Paolo Uccello Facts

Paolo Uccello Facts
Paolo Uccello was an Italian artist most well-known for his pioneering style in visual art perspective. He was born Paolo di Dono in 1397 in Pratovecchio, Italy, to his father Dono di Paolo, a barber-surgeon, and his mother Antonia, a Florentine. By the age of only 10 Paolo was already apprentice to Lorenzo Ghiberti, a famous sculptor at the time. Paolo was greatly influenced by his mentor's narrative style and composition. While apprenticing under Lorenzo Paolo became friends with Donatello (a Renaissance sculptor), and they remained friends for life. Paolo was admitted to Florence's Painter's Guild in 1415, and he left his apprenticeship in about 1420 to work on his own.
Interesting Paolo Uccello Facts:
Paolo's nickname 'Uccello' came because of his fond habit of painting birds.
Paolo's Uccello's first painting is believed to be a commission for Lelmo's hospital - a Saint Anthony.
Paolo was then commissioned to paint two figures in Annalena's convent.
Paolo Uccello's next commission was a collection of three frescoes above Santa Trinita church above the left door, depicting scenes from Saint Francis' life.
Paolo Uccello painted a fresco of the Annunciation for the church Santa Maria Maggiore.
In the church of San Miniato Paolo Uccello painted the "Lives of the Church Fathers".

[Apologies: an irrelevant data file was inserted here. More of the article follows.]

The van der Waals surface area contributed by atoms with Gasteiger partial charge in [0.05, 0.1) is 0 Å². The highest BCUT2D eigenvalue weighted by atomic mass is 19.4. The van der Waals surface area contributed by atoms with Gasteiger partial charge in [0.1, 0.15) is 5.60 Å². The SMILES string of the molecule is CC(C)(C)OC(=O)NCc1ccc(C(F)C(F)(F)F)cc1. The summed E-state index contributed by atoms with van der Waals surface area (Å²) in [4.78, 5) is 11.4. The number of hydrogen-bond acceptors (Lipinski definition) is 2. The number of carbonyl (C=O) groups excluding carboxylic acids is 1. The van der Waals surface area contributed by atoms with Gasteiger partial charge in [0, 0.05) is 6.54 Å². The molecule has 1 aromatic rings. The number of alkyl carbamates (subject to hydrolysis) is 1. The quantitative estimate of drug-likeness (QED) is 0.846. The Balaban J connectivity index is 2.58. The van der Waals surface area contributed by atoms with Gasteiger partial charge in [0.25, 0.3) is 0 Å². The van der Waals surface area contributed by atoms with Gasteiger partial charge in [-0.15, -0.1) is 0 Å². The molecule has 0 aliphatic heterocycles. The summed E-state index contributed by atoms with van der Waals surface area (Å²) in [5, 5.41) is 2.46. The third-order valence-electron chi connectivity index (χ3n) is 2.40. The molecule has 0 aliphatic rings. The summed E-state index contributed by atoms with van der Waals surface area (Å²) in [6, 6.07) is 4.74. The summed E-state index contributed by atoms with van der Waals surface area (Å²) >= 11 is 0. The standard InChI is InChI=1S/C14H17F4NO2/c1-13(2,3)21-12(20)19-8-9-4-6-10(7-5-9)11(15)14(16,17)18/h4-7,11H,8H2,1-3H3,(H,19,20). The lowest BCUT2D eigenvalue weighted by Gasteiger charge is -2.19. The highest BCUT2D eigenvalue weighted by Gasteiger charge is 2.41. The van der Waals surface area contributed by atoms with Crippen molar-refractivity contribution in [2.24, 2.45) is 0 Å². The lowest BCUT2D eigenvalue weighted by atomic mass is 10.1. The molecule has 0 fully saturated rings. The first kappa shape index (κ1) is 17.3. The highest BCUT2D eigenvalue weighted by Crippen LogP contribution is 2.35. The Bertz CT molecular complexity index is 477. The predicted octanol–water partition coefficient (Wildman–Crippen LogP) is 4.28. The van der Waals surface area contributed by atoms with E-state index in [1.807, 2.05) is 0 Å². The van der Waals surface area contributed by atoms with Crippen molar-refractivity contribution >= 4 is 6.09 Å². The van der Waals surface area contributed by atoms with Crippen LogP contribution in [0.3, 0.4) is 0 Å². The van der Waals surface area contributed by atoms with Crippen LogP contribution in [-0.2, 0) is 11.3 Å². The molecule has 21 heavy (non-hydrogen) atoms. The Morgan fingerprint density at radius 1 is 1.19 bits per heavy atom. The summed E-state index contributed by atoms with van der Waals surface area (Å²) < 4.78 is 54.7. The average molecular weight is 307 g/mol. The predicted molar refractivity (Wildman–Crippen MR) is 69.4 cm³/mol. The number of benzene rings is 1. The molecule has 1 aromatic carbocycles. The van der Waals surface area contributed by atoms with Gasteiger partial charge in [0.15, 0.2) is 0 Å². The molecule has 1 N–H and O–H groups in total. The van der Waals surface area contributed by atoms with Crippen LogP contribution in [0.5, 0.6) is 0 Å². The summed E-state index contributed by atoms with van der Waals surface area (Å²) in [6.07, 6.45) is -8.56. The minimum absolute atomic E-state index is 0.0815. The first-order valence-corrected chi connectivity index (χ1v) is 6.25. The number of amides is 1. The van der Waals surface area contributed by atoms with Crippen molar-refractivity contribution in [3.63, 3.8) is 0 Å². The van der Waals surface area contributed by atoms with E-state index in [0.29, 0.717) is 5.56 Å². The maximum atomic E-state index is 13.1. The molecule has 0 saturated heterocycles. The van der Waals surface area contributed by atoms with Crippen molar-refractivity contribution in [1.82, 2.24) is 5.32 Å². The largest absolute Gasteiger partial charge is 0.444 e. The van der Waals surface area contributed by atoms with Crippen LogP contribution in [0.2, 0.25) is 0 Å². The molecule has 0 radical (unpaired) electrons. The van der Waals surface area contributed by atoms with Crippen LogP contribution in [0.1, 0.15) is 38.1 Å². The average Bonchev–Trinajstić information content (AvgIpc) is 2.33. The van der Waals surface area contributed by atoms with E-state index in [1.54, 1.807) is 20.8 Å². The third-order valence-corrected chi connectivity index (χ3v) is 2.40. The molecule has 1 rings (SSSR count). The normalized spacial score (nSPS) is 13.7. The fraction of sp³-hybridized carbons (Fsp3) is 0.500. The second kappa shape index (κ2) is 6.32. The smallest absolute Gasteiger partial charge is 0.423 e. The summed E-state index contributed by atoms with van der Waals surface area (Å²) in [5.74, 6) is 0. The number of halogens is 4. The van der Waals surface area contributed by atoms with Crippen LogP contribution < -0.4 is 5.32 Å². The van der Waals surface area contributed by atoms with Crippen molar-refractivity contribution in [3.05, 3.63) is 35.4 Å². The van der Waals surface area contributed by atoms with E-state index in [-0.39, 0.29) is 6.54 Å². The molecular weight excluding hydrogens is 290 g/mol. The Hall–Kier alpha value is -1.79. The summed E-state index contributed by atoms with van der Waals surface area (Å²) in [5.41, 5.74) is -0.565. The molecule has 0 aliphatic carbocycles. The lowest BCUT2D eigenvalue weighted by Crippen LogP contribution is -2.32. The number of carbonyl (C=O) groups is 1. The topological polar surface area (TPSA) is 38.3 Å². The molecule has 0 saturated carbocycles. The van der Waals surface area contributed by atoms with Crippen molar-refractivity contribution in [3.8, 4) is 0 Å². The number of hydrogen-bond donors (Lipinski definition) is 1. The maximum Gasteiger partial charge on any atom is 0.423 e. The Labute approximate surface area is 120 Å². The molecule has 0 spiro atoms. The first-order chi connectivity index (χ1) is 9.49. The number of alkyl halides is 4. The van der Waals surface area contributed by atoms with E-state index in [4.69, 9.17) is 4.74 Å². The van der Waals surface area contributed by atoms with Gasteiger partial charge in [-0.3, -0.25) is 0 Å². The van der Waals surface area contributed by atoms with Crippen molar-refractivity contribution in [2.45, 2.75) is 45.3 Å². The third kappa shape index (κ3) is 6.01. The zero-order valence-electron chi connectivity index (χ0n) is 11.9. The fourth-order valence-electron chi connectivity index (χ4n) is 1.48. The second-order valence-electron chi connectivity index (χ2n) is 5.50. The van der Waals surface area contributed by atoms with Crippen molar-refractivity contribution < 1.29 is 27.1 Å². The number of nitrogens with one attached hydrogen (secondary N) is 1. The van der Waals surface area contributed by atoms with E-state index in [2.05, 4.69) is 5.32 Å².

In 1424 Paolo was making his living as an artist.
In 1425 Paolo went to Venice and created mosaics for San Marco's fa├žade - all of which have since been destroyed.
In 1431 Paolo returned to Florence and painted frescoes in Bologna and at the Prato Cathedral.
In 1436 Paolo Uccello was given a commission to create the fresco of Sir John Hawkwood, an English mercenary active in Italy.
Paolo Uccello was so obsessed with perspective that he would often stay up all night perfecting the vanishing point.
Paolo Uccello's most famous paintings are the three depicting the battle of San Romano. Each of these paintings were made with egg tempura, walnut oil and linseed oil on wooden panels. The panels are longer than three meters each.
Paolo Uccello's three painting depicting the Battle of San Romano include "Niccolo Mauruzi da Tolentino", "Niccolo Mauruzi da Tolentino unseats Bernardino della Ciarda", and "The Counterattack of Michelotto da Cotignola".
The Battle of San Romano paintings were commissioned by a Bartolini Salimbeni family member at some point between 1435 and 1460. The three paintings are divided between London's National Gallery, Florence's Galleria degli Uffizi, and Paris' Musee du Louvre.
In his later years Paolo Uccello spent most of his life creating works for various patrons and for churches.
Paolo Uccello married Tommasa Malifici in 1453. In that same year their son Donato was born, followed by their daughter Antonia in 1456.
In his last few years Paolo declared on his taxes that he could no longer work because he was ill, and that his wife was also ill.
Paolo Uccello's last known piece of art was "The Hunt", created in 1470.
Paolo Uccello died on December 10th, 1475 at the age of 78 in the hospital in Florence, and was buried in his father's tomb in the Santo Spirito church in Florence.


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